Genetic discovery could spell mosquitoes’ death knell: Opportunity to hurt mosquitoes but spare beneficial insects

A UC Riverside genetic discovery could turn disease-carrying mosquitoes into insect Peter Pans, preventing them from ever maturing or multiplying.

In 2018, UCR entomologist Naoki Yamanaka found, contrary to accepted scientific wisdom, that an important steroid hormone requires transporter proteins to enter or exit fruit fly cells. The hormone, ecdysone, is called the “molting hormone.” Without it, flies will never mature, or reproduce.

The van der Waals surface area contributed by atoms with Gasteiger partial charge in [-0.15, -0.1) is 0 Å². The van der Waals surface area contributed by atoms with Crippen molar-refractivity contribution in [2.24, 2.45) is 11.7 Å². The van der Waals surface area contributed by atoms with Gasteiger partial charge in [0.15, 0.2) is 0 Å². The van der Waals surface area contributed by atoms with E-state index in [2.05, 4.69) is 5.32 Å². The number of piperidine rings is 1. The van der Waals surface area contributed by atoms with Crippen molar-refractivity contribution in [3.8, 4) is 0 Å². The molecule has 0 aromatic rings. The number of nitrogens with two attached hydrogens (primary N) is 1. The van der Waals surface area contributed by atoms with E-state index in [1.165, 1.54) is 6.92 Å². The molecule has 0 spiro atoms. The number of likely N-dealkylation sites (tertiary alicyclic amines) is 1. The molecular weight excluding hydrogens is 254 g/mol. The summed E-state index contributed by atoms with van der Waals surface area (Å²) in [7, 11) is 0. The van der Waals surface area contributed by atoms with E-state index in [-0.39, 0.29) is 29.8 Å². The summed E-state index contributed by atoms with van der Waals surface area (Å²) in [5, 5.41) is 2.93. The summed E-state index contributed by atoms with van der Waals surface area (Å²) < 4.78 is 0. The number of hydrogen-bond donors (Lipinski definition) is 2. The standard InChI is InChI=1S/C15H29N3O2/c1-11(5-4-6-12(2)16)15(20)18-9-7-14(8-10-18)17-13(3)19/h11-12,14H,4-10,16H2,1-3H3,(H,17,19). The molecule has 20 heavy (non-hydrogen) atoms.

Before his discovery, textbooks taught that ecdysone travels freely across cell membranes, slipping past them with ease. “We now know that’s not true,” Yamanaka said.

Every insect species requires ecdysone for some aspect of their journey from egg to offspring-producing adult. And every insect that Yamanaka has tested also possesses the ecdysone transporter that he found in 2018, plus a few more found in a new study. But in this new study, he found mosquitoes to be different.

Mosquitoes have only three of the four transporter proteins that fruit flies possess. They lack the most important, primary ecdysone transporter.

“This primary one is somehow, mysteriously, missing in mosquitoes,” Yamanaka said.

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